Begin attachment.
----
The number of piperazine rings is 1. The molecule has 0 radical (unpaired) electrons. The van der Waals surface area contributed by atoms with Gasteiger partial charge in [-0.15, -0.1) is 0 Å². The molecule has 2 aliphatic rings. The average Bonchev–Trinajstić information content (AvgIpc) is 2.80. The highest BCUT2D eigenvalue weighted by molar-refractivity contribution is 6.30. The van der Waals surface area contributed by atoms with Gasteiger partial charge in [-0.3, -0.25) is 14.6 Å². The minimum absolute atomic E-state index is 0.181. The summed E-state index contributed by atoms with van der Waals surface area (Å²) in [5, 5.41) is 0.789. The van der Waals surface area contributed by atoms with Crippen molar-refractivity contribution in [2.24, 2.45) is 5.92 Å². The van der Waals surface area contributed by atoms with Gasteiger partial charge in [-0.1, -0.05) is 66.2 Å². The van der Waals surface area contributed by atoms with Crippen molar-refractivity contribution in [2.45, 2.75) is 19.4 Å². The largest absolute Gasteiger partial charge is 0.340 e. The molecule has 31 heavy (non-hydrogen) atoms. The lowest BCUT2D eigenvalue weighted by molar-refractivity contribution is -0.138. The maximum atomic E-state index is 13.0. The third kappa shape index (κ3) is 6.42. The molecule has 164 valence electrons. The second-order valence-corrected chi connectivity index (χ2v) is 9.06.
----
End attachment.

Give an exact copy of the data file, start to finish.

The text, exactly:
The number of piperazine rings is 1. The molecule has 0 radical (unpaired) electrons. The van der Waals surface area contributed by atoms with Gasteiger partial charge in [-0.15, -0.1) is 0 Å². The molecule has 2 aliphatic rings. The average Bonchev–Trinajstić information content (AvgIpc) is 2.80. The highest BCUT2D eigenvalue weighted by molar-refractivity contribution is 6.30. The van der Waals surface area contributed by atoms with Gasteiger partial charge in [-0.3, -0.25) is 14.6 Å². The minimum absolute atomic E-state index is 0.181. The summed E-state index contributed by atoms with van der Waals surface area (Å²) in [5, 5.41) is 0.789. The van der Waals surface area contributed by atoms with Crippen molar-refractivity contribution in [2.24, 2.45) is 5.92 Å². The van der Waals surface area contributed by atoms with Gasteiger partial charge in [-0.1, -0.05) is 66.2 Å². The van der Waals surface area contributed by atoms with Crippen molar-refractivity contribution in [2.45, 2.75) is 19.4 Å². The largest absolute Gasteiger partial charge is 0.340 e. The molecule has 31 heavy (non-hydrogen) atoms. The lowest BCUT2D eigenvalue weighted by molar-refractivity contribution is -0.138. The maximum atomic E-state index is 13.0. The third kappa shape index (κ3) is 6.42. The molecule has 164 valence electrons. The second-order valence-corrected chi connectivity index (χ2v) is 9.06.